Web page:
Number of Syrian troops posted in neighbor Lebanon down to 300

Monday, April 25, 2005

BEIRUT, Lebanon -- Flatbed trucks hauled tanks toward the border on Sunday while soldiers loaded ammunition, burned documents and knocked down the walls of an old base in eastern Lebanon, effectively ending Syria's 29-year military domination of its smaller neighbor.

Most of the last 1,000 Syrian troops in Lebanon have withdrawn in the past few days. A senior Lebanese military officer said only 300 will remain behind until Tuesday for a ceremony marking the formal end of Syria's military presence.

"All Syrian troops will leave Lebanon by Tuesday," the officer said, speaking on condition of anonymity, which is typical for Lebanese military officials.

The pullout marks a dramatic shift in relations between the two countries and caps two months of intensive international and domestic pressure on Damascus to get out of Lebanon, triggered by the Feb. 14 assassination of former prime minister Rafik Hariri. Syria had about 14,000 troops in the country around the time of Hariri's killing, which the opposition blamed on Damascus and its allies in the Lebanese government. Both denied any involvement.

Syrian intelligence agents vacated their headquarters in the city of Baalbek in the eastern Bekaa Valley at noon Sunday and later the Lebanese army moved in and took over the position. Lebanese soldiers also hoisted their nation's flag at a vacated Syrian checkpoint in Deir el-Ahmar. A Lebanese bulldozer filled holes and trenches used by retreating Syrian soldiers in Baalbek.

An Associated Press reporter in Baalbek saw a convoy of 200 armored vehicles towing cannons and rocket launchers, T-52 and T72 tanks, military trucks in pouring rain and buses carrying more than 500 soldiers heading to the border.

At their last major garrison in Lebanon, the Bekaa town of Deir el-Ahmar, Syrian soldiers burned documents, dismantled military posts and loaded ammunition on to trucks.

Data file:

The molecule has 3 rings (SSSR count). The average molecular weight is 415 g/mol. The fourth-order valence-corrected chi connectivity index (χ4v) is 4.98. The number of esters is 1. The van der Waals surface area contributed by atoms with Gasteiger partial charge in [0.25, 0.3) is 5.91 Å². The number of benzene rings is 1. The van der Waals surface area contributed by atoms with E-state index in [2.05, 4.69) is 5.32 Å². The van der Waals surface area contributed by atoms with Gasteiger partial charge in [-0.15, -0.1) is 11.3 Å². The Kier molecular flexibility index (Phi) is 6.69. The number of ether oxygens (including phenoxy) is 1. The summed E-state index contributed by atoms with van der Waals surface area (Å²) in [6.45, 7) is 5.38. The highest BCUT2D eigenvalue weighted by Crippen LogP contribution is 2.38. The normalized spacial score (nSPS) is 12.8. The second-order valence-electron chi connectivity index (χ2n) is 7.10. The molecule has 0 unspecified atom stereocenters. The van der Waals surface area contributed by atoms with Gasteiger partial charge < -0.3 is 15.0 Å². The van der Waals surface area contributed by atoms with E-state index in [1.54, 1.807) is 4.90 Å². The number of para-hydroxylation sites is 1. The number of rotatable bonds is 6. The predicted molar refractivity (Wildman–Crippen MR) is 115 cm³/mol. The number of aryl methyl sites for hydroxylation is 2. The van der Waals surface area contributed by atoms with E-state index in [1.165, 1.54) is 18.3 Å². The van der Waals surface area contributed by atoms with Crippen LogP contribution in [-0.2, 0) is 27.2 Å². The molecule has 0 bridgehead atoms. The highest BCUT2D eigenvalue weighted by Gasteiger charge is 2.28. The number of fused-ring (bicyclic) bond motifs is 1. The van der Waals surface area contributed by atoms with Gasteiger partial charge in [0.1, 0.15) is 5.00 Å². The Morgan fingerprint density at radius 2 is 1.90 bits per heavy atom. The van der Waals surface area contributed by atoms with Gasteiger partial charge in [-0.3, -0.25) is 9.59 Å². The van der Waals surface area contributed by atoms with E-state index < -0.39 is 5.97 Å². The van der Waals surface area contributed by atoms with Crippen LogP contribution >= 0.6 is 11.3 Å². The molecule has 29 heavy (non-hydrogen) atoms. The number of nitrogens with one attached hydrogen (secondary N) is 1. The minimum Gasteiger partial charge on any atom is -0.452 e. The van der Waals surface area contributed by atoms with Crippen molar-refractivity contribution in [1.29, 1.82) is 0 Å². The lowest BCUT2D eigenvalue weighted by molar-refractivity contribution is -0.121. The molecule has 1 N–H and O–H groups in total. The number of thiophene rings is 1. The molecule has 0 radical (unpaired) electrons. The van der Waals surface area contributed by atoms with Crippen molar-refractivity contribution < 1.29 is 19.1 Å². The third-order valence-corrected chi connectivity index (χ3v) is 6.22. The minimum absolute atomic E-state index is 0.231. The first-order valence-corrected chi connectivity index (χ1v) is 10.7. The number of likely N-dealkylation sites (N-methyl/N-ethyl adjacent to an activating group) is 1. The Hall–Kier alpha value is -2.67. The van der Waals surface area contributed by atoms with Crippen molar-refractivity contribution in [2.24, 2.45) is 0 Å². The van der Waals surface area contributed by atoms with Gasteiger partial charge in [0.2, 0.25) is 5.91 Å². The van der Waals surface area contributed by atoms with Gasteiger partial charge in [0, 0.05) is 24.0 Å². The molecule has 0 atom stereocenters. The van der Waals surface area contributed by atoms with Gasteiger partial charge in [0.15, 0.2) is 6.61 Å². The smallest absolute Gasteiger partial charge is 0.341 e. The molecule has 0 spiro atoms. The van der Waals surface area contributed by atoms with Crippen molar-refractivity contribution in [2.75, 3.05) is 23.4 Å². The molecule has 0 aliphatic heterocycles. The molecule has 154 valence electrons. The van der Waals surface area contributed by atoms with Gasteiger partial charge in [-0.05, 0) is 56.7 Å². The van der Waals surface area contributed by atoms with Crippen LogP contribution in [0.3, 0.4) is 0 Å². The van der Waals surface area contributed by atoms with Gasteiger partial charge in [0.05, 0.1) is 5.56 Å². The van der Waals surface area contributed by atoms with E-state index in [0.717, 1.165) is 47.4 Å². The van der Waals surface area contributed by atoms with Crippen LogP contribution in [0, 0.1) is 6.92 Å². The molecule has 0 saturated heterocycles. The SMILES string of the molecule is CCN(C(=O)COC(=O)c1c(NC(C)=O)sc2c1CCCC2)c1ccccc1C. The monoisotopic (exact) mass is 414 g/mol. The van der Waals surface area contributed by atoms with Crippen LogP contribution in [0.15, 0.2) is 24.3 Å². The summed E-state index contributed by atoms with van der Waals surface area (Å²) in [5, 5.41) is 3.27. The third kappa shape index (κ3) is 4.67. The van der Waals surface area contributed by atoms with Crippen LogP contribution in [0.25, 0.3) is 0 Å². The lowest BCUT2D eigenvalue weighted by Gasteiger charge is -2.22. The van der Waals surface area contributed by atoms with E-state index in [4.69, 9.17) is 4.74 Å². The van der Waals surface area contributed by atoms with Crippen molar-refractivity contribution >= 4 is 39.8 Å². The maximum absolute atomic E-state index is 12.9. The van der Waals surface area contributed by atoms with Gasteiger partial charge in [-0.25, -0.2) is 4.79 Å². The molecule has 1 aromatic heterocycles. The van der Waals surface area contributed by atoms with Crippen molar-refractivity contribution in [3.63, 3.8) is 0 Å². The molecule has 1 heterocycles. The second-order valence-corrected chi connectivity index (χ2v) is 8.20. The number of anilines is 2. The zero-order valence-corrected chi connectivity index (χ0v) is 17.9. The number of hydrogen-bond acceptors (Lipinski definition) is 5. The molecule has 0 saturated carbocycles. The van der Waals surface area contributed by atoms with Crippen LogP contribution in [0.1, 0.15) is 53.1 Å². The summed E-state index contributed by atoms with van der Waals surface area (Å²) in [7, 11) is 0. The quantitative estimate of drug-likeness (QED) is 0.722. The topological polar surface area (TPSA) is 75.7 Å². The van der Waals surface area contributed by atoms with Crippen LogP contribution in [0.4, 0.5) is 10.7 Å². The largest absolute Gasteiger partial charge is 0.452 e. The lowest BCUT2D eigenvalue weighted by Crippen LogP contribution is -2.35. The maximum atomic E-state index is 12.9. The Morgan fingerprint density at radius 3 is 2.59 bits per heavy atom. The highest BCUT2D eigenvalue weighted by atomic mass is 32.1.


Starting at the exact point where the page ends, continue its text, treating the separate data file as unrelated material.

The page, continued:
The Bekaa Valley, which was a strategically important region for Syria's own security, particularly in facing arch-foe Israel, is now almost entirely clear of Syrian troops and military intelligence, witnesses said.

The exception is the border town of Anjar, home of Syria's chief of military intelligence in Lebanon, where Syrian officials appeared to be going about their business as usual Sunday.

Syrian and Lebanese officials said Sunday that Syria was withdrawing all but a token force that will remain for a farewell ceremony Tuesday that the Lebanese Army is planning in a town near the border.

"Within the next few hours, all the troops will be out of Lebanon," a Syrian government official said in Damascus. "What will be left are those who will take part in the official farewell" on Tuesday, the official said, speaking on condition of anonymity.

The Lebanese officer said some 300 Syrian officers and soldiers will attend Tuesday's ceremony at a base in Rayak, a few miles from the Syrian border, to pay tribute to the Syrian Army's role in Lebanon. Afterward, the token Syrian force will leave and there will not be a single Syrian soldier left in Lebanon.

It was assumed that the Syrian intelligence and their chief would also withdraw by Tuesday.

The Syrians entered Lebanon in 1976, ostensibly as peacekeepers in the year-old civil war. After the war ended in 1990, 40,000 Syrian troops remained in Lebanon, giving Damascus the decisive say in Lebanese politics.

In September 2004, when the number of Syrian troops in Lebanon stood at about 14,000, the U.N. Security Council adopted a resolution calling on Syria to withdraw all its troops and intelligence operatives.

But it was Hariri's killing that dealt the final blow to three decades of Syrian military and political domination of Lebanon.

The killing brought hundreds of thousands out into the streets demanding that Syria leave. The United States and United Nations seized the opportunity to turn up the volume on their own demands for a complete Syrian pullout by April 30 ahead of parliamentary elections, scheduled for next month, a demand that now looks certain to be met.

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